If you’ve already filed for bankruptcy once in your life, it can be disheartening to find yourself in the same situation again. What’s worse is that depending on what kind of bankruptcy you’ve filed, when you filed and any special circumstances that might exist, you might be able to file again—but there are no guarantees.
If you’re trying to file for chapter 7 bankruptcy in Montgomery County, TX, call James R. Jones, Attorney at Law. We can help you navigate the cumbersome process as well as help you determine whether you’ll be eligible to file again after other bankruptcy proceedings.
Factors affecting filing for bankruptcy more than once
There are three major factors affecting multiple filings: time, whether your case was discharged, dismissed or dismissed with prejudice, and what kind of bankruptcy you filed the first time. This is because the goal behind bankruptcy is to find justice for your creditors, while not ruining your life in the process. Courts do not look kindly upon those who take measures to discharge their debts and then immediately make the same mistakes again.
The biggest limit to filing for bankruptcy an additional time is timing:
- Chapter 7 and Chapter 7: If you have filed for Chapter 7 bankruptcy (which can completely discharge your debt) before and hope to do so again, you’ll need to wait eight years in between filings.
- Chapter 7 and Chapter 13: If you filed for Chapter 7 bankruptcy but now would like to file for Chapter 13 (where you’ll pay a reduced amount over three to five years), you must wait four years between filings.
- Chapter 13 to Chapter 13: A second Chapter 13 filing must wait two years in between filings, but keep in mind that Chapter 13 requires a three- to five-year repayment period; you might be able to file right after the conclusion of your first case.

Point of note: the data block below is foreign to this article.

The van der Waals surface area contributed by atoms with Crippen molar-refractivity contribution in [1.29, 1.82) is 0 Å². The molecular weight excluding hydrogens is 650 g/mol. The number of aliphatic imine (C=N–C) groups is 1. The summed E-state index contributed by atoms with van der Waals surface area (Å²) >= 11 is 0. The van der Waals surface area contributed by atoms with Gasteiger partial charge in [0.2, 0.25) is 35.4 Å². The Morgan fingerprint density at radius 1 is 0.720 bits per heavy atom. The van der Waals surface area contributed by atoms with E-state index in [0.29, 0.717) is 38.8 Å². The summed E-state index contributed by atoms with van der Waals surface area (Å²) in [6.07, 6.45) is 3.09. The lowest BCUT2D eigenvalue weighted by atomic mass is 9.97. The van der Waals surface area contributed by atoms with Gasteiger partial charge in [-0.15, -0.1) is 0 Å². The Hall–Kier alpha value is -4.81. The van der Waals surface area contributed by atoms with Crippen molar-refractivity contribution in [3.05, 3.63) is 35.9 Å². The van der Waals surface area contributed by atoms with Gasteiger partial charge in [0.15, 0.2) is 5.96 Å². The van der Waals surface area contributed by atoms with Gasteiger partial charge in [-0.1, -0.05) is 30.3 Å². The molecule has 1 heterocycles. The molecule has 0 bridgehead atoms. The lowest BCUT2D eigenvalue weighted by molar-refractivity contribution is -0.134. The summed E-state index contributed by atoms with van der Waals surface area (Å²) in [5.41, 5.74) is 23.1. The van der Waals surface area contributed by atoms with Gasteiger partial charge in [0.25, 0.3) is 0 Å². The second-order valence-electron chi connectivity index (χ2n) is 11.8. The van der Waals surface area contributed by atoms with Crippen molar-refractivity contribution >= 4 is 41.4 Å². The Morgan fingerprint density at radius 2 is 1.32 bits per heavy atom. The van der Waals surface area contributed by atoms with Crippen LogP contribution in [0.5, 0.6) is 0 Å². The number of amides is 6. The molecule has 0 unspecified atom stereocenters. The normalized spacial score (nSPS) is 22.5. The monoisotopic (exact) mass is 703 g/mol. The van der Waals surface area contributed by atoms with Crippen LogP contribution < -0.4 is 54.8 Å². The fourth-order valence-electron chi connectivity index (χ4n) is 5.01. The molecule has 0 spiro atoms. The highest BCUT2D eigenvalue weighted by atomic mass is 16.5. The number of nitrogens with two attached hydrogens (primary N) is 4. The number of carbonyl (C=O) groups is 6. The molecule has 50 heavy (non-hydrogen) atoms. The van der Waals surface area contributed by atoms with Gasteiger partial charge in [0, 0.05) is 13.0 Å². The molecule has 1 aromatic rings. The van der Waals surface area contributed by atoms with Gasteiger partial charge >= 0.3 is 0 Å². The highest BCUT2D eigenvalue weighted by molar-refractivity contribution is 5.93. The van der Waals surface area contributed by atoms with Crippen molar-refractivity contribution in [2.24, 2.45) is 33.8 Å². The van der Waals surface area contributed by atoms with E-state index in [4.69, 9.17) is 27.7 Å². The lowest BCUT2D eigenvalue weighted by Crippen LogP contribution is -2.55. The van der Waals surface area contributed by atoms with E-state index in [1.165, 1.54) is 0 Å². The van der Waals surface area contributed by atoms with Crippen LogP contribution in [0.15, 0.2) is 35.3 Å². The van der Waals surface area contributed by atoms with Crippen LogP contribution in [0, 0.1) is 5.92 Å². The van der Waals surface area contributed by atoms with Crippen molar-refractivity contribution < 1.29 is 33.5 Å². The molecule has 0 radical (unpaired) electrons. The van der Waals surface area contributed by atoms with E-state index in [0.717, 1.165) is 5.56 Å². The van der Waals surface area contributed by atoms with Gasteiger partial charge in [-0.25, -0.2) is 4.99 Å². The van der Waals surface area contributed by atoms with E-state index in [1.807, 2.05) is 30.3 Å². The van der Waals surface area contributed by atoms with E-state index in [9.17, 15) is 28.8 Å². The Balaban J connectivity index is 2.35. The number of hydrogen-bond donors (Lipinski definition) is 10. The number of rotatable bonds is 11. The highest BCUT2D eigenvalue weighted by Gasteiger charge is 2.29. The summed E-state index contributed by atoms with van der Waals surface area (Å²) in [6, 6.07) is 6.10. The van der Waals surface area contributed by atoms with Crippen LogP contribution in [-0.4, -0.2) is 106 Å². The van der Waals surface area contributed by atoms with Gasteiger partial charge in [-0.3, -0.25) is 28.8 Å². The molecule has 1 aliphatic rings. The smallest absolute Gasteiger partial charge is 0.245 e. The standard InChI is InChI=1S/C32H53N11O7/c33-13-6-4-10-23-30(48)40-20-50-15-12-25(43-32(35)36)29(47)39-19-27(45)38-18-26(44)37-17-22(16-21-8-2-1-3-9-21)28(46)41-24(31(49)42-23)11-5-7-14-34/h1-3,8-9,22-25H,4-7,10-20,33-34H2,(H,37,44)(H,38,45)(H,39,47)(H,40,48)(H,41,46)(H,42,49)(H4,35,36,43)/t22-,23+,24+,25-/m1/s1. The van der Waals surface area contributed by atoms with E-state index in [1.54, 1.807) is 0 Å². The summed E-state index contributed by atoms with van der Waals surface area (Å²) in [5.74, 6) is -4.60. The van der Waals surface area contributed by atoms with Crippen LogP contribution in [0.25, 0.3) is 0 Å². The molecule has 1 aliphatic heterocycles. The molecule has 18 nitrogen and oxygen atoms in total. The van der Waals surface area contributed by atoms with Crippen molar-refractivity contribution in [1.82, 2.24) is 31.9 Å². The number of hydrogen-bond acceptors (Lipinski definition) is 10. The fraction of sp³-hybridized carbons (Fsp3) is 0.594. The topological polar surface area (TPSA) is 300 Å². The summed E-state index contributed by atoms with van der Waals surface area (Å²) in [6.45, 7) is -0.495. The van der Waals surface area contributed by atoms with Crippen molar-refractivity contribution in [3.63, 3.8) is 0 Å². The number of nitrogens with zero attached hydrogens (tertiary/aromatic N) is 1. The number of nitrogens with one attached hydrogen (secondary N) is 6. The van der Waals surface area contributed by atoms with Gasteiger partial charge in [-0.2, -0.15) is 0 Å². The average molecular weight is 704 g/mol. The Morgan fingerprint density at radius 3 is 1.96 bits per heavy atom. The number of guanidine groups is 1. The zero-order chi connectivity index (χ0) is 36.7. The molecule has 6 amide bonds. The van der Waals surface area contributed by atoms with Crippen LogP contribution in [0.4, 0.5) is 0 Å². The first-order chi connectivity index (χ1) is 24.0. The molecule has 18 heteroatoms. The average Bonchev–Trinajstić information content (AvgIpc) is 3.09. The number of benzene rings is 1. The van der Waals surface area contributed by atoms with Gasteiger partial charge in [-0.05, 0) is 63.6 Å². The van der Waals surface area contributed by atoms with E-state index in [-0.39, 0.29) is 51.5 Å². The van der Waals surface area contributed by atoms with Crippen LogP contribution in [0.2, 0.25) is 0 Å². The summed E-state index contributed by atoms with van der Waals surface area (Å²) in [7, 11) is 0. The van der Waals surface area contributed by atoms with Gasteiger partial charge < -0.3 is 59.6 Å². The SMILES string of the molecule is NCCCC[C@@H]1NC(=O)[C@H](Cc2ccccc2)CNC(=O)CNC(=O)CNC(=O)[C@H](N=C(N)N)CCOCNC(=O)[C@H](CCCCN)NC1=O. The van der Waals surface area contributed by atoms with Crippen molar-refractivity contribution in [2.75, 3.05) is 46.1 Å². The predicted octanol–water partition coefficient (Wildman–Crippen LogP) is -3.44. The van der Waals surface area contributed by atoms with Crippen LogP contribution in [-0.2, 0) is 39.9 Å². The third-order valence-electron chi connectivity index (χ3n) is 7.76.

- Chapter 13 to Chapter 7: For the most part, you’ll need to wait six years in between filings—unless you paid 70 percent or more of your unsecured debts and you had a good-faith plan, or you have already paid off your initial Chapter 13 debts.
Other factors to consider
If your original bankruptcy case or cases were dismissed “with prejudice,” judges may prevent you from filing another suit. A case dismissed with prejudice can be the result of disobeying court orders, hiding assets or delaying creditors.
It’s crucial to consult with a bankruptcy attorney if you’re planning on filing for bankruptcy a second or subsequent time. Your attorney will be able to discuss your previous case and options for the future.
Chapter 7 bankruptcy in Montgomery County, TX
No matter what type of bankruptcy you’re filing, you need an experienced attorney with skills and knowledge you can rely upon. James R. Jones, Attorney at Law provides compassionate and helpful advice, no matter whether this is your first time filing for bankruptcy, or your fourth. We’re licensed to appear in all applicable state and federal courts, so you’ll get the representation you deserve. Reach out to us today to learn more.
Categorised in: Bankruptcy